January 25, 2018
If you’ve ever been roped into helping out with a child’s elementary or social group project, you probably have firsthand experience with the perils of glue, glitter, sparkles and other unnecessary fluff. For those under the age of 12, adding a little bit of decoration can help draw attention to projects, and also distract from the inevitable lack of factual support. This approach may work well in the class room or scouts meeting, but when it comes to a professional resume, “make it fancy” has an entirely other effect.
Minus the sparkles and special effects, resumes do have their own particular flair and formatting. A generic resume that doesn’t convey the appropriate message is one of the quickest ways to sink your chances at an interview. With this in mind, there are a few tips and tricks about what you should be including in that CV. Read on to find out just how fancy your resume should be and what steps you can take to put your best, and most professional, foot forward.
Short and Sweet
Hiring managers are generally pressed for time when reviewing candidate resumes for open positions. In addition to sifting through countless applications, professionals have the primary tasks of their own position to keep on top of. A quality resume should be no more than one page in length and should be free of irrelevant information or unecessary fluff. Stick to just the facts and let your experience speak for itself.
Avoid the Jargon
Slang terms or socially charming colliquiolisms certainly have their place in conversations between friends at the bar, but when it comes to your resume these phrases should be persona non grata. Give your resume a once over and eliminate terms such as “team player”, “game changer” or “go getter”. Instead of generic terms that convey little relevant information, insert active descriptions and explanations of your prior work to truly shine.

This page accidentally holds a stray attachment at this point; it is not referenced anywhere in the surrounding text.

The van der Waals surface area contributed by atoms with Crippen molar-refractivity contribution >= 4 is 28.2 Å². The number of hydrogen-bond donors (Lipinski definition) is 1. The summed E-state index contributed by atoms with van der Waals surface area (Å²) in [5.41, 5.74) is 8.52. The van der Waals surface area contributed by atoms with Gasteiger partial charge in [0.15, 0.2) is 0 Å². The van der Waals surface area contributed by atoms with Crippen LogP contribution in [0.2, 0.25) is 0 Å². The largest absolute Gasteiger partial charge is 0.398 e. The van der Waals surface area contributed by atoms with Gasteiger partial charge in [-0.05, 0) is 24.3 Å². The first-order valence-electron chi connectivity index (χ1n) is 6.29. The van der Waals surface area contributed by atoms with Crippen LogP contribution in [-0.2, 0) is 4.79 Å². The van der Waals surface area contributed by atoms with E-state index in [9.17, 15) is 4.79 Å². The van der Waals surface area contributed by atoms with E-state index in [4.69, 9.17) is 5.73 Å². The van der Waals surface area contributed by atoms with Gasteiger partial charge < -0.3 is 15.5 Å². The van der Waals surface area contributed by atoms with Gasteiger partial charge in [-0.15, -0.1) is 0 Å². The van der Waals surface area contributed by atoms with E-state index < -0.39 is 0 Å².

Fonts and Formatting Don’ts
Everyone who has ever sat in front of a word processing program has dreamt of the day when you could select one of those creative fonts from the library to spice up a missive. The professional resume, however, is not the place to experiment with the appriate usage of wingdings. Cursive or other creative fonts can make your resume appear childish or unprofessional. Stick with tried and true classics such as Times New Roman in order to avoid sticking out like a sore thumb for all the wrong reasons.
A well-written and impactful resume should always leave the reader with a positive and professional impression of the potential candidate. Job-seekers looking to make an impact should go for standard template style resumes with formatting and inclusion that match peers in their field. Review a few standard resumes for format and up the impression you leave with employers as being professional and in the know.
Accuracy is King
While a misstype in a date or wrongly included word may not seem like a big deal to potential applicants, these mistakes can make your resume stand out poorly against a backdrop of other solid candidates. Accuracy in your employment and education dates is important in helping to avoid red flags when employers inevitably follow up with employment verification checks. Misspelling the name of a school or previous employer can make the wrong impression with your hiring manager or HR representative.
Ask a colleague, friend or other trusted source to give your resume a once over prior to submission and be sure to check and double check important dates. Keep in mind that piece of advice your mom or grandma was overly fond of; an ounce of prevention is worth a pound of cure.
While being fancy may have worked for those grade school projects, when it comes to a professional resume its better to stick with the nuts and bolts. Focus on crafting a simple and concise documents that conveys the necessary and important information in as few words as possible. Doing this will let your talents and experience shine, giving you the best chance at landing the job or career of your dreams.
Article Updated from the Original on January 25, 2018